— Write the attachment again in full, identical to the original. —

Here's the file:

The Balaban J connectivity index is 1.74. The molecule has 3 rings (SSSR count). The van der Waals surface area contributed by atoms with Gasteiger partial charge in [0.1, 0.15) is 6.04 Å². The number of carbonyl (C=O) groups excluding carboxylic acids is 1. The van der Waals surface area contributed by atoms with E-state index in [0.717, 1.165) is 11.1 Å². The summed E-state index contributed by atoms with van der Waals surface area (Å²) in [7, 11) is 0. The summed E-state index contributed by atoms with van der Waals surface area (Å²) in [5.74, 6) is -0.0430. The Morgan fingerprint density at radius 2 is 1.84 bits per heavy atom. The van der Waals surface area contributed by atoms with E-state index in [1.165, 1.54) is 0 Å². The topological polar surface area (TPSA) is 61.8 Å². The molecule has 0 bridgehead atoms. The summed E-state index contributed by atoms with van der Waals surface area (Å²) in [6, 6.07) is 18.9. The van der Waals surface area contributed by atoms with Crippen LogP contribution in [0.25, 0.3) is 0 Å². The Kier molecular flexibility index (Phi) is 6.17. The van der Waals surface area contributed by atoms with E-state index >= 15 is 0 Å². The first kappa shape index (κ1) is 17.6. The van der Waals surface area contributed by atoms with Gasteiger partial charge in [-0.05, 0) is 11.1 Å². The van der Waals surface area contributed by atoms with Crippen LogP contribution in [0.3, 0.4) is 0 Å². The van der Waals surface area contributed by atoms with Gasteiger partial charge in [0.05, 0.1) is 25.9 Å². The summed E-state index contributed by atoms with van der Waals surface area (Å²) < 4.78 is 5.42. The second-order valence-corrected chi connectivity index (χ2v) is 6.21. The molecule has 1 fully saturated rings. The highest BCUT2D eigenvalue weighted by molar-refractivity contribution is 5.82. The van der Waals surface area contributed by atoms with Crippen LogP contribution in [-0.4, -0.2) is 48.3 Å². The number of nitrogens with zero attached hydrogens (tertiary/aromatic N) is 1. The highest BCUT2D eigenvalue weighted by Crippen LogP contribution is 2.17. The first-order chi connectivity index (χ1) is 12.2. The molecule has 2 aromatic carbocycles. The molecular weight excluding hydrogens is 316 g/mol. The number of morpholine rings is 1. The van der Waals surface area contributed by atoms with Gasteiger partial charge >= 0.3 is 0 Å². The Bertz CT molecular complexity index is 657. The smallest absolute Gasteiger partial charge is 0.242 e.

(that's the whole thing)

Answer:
The Balaban J connectivity index is 1.74. The molecule has 3 rings (SSSR count). The van der Waals surface area contributed by atoms with Gasteiger partial charge in [0.1, 0.15) is 6.04 Å². The number of carbonyl (C=O) groups excluding carboxylic acids is 1. The van der Waals surface area contributed by atoms with E-state index in [0.717, 1.165) is 11.1 Å². The summed E-state index contributed by atoms with van der Waals surface area (Å²) in [7, 11) is 0. The summed E-state index contributed by atoms with van der Waals surface area (Å²) in [5.74, 6) is -0.0430. The Morgan fingerprint density at radius 2 is 1.84 bits per heavy atom. The van der Waals surface area contributed by atoms with E-state index in [1.165, 1.54) is 0 Å². The topological polar surface area (TPSA) is 61.8 Å². The molecule has 0 bridgehead atoms. The summed E-state index contributed by atoms with van der Waals surface area (Å²) in [6, 6.07) is 18.9. The van der Waals surface area contributed by atoms with Crippen LogP contribution in [0.25, 0.3) is 0 Å². The Kier molecular flexibility index (Phi) is 6.17. The van der Waals surface area contributed by atoms with E-state index >= 15 is 0 Å². The first kappa shape index (κ1) is 17.6. The van der Waals surface area contributed by atoms with Gasteiger partial charge in [-0.05, 0) is 11.1 Å². The van der Waals surface area contributed by atoms with Crippen LogP contribution in [0.3, 0.4) is 0 Å². The van der Waals surface area contributed by atoms with Gasteiger partial charge in [0.05, 0.1) is 25.9 Å². The summed E-state index contributed by atoms with van der Waals surface area (Å²) < 4.78 is 5.42. The second-order valence-corrected chi connectivity index (χ2v) is 6.21. The molecule has 1 fully saturated rings. The highest BCUT2D eigenvalue weighted by molar-refractivity contribution is 5.82. The van der Waals surface area contributed by atoms with Crippen LogP contribution in [-0.4, -0.2) is 48.3 Å². The number of nitrogens with zero attached hydrogens (tertiary/aromatic N) is 1. The highest BCUT2D eigenvalue weighted by Crippen LogP contribution is 2.17. The first-order chi connectivity index (χ1) is 12.2. The molecule has 2 aromatic carbocycles. The molecular weight excluding hydrogens is 316 g/mol. The number of morpholine rings is 1. The van der Waals surface area contributed by atoms with Gasteiger partial charge >= 0.3 is 0 Å². The Bertz CT molecular complexity index is 657. The smallest absolute Gasteiger partial charge is 0.242 e.